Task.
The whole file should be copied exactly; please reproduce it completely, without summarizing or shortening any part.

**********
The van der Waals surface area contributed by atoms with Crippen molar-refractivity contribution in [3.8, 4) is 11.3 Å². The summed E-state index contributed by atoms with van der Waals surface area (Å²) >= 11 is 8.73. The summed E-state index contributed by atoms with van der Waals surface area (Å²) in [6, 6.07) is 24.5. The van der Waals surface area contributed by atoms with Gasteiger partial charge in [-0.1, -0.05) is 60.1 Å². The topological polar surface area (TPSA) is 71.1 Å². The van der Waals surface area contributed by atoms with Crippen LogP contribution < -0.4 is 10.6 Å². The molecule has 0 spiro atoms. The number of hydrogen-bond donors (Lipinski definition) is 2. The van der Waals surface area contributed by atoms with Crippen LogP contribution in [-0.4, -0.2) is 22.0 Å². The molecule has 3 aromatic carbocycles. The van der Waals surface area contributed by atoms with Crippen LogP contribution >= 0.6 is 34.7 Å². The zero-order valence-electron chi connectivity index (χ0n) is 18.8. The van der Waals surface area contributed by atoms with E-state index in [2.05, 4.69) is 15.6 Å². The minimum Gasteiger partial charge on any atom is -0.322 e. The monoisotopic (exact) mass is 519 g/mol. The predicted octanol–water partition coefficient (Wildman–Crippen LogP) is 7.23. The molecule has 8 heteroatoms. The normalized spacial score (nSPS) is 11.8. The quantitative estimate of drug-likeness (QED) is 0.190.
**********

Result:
The van der Waals surface area contributed by atoms with Crippen molar-refractivity contribution in [3.8, 4) is 11.3 Å². The summed E-state index contributed by atoms with van der Waals surface area (Å²) >= 11 is 8.73. The summed E-state index contributed by atoms with van der Waals surface area (Å²) in [6, 6.07) is 24.5. The van der Waals surface area contributed by atoms with Gasteiger partial charge in [-0.1, -0.05) is 60.1 Å². The topological polar surface area (TPSA) is 71.1 Å². The van der Waals surface area contributed by atoms with Crippen LogP contribution < -0.4 is 10.6 Å². The molecule has 0 spiro atoms. The number of hydrogen-bond donors (Lipinski definition) is 2. The van der Waals surface area contributed by atoms with Crippen LogP contribution in [-0.4, -0.2) is 22.0 Å². The molecule has 3 aromatic carbocycles. The van der Waals surface area contributed by atoms with Crippen LogP contribution >= 0.6 is 34.7 Å². The zero-order valence-electron chi connectivity index (χ0n) is 18.8. The van der Waals surface area contributed by atoms with E-state index in [2.05, 4.69) is 15.6 Å². The minimum Gasteiger partial charge on any atom is -0.322 e. The monoisotopic (exact) mass is 519 g/mol. The predicted octanol–water partition coefficient (Wildman–Crippen LogP) is 7.23. The molecule has 8 heteroatoms. The normalized spacial score (nSPS) is 11.8. The quantitative estimate of drug-likeness (QED) is 0.190.